Although the Citrix Synergy 2014 agenda focuses on mobility, the newest and largest sponsors instead seem to be entrenched in storage and add-ons to the traditional XenApp/XenDesktop offerings. While mobility does have a growing place in business solutions, is the market headed in one direction while Citrix attemps to lead us down another path?
Continue reading Citrix Synergy 2014: Will the Vision Hit the Mark?
Citrix is twenty-five this year. It’s done pretty well; not everyone can say that they created a market-defining end user computing platform that is used by every major organization in the world—and a few other places as well.
So Happy Birthday, guys, and please take the rest of the day off. Just make sure you’re in early tomorrow morning. Continue reading Happy Birthday, Citrix — Now, Get Back to Work
At first glance, it looks like VMware’s recently announced Horizon 6 platform is an admission by VMware that applications, rather than desktops, do matter, and that Citrix has been on the right track all along. Certainly, XenApp has been a thorn in the side of many VMware View implementations through the years, allowing people to deliver applications to solve problems that View could only solve by throwing more desktops at them. XenApp has always, for all its problems, offered a simple way to host and distribute applications to a wide variety of user devices.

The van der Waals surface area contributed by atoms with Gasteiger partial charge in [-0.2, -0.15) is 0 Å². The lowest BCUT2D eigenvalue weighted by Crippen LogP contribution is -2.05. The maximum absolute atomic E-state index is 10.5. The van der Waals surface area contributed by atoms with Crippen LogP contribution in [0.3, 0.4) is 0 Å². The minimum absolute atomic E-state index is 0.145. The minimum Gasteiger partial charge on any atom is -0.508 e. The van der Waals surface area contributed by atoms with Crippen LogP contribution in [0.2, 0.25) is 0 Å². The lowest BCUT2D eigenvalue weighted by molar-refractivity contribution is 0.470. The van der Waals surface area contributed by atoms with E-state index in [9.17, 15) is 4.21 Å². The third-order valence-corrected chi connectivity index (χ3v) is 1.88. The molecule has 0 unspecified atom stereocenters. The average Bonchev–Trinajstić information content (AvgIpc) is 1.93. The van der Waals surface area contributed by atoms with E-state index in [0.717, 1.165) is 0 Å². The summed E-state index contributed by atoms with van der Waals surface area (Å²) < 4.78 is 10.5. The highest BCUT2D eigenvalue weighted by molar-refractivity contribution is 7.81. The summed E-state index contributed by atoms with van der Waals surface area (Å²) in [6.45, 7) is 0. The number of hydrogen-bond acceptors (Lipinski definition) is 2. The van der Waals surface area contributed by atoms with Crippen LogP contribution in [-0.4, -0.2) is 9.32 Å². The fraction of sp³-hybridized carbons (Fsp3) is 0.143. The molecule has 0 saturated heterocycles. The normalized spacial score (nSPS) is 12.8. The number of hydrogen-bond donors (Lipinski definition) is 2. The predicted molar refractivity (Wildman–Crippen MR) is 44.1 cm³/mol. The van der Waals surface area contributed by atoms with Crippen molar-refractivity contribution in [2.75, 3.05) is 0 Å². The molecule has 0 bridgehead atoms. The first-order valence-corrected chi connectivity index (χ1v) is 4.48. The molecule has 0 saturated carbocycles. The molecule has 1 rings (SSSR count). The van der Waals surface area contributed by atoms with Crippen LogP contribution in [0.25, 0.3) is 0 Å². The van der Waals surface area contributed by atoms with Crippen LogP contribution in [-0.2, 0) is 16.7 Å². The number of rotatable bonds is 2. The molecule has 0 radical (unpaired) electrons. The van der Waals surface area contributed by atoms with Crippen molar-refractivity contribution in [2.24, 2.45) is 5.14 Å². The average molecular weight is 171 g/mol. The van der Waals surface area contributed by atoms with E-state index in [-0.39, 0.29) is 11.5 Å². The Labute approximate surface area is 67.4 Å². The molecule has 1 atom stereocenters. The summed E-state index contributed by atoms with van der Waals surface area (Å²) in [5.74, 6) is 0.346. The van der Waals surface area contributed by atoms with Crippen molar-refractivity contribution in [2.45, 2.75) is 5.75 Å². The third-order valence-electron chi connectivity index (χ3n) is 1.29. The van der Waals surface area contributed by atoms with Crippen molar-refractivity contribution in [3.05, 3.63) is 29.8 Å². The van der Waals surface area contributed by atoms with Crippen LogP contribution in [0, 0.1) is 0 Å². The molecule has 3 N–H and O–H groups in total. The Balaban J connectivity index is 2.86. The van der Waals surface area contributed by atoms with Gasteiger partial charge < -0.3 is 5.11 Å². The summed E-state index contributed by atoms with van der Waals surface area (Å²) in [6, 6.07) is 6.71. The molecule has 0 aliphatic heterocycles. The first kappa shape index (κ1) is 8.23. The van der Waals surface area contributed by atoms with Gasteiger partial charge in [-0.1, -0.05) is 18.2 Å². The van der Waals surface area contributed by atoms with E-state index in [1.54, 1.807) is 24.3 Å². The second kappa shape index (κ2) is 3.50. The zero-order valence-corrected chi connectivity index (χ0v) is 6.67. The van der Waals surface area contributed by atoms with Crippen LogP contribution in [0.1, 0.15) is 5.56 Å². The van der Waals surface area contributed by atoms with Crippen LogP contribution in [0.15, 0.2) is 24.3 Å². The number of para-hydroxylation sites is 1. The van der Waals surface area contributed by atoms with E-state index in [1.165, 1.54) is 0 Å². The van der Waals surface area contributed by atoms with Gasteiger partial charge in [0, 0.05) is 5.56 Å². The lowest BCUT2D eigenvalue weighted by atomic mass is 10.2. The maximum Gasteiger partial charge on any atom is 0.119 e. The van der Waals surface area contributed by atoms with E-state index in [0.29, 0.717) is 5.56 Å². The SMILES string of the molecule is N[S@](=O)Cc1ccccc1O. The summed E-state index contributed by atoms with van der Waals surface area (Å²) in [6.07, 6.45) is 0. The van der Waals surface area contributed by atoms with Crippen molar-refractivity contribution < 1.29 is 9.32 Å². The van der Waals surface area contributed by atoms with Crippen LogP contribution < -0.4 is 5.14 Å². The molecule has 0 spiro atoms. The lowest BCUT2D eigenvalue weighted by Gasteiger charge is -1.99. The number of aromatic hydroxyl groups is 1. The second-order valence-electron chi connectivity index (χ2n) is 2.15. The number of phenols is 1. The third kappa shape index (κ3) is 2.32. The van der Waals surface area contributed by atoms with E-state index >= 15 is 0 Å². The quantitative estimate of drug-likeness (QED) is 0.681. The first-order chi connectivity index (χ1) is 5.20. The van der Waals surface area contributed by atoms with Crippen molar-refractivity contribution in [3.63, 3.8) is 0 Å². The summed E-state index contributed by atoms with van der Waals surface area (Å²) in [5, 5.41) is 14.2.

Continue reading Winds of Change: What Does Horizon 6 Mean for Microsoft and Citrix?
VMware announced its new Horizon 6 product yesterday. The key new aspect of this offering is the addition of published application functionality, meaning that Horizon now competes directly with Citrix XenApp in addition to XenDesktop. Continue reading News: Game On! VMware Horizon 6 vs. Citrix XenDesktop/XenApp 7.5
A couple of years ago, UIAs (user-installed applications) were all the rage. AppSense had a product called StrataApps (and you can do it in Application Manager also), RES has native functionality that allows this, Unidesk can do it (admittedly in a slightly different way with its layering technology), Citrix was pushing Personal vDisk with its acquisition of RingCube—the list goes on. However, the actual use of UIA functionality has been limited, to say the least, and the response to it from IT departments remains frosty at best. Despite predictions that UIA requirements would become an integral part of desktop and (to a lesser extent) server virtualization projects, they seem to have quietly faded away. What happened to the UIAs? Continue reading UIAs: Whatever Happened to Them?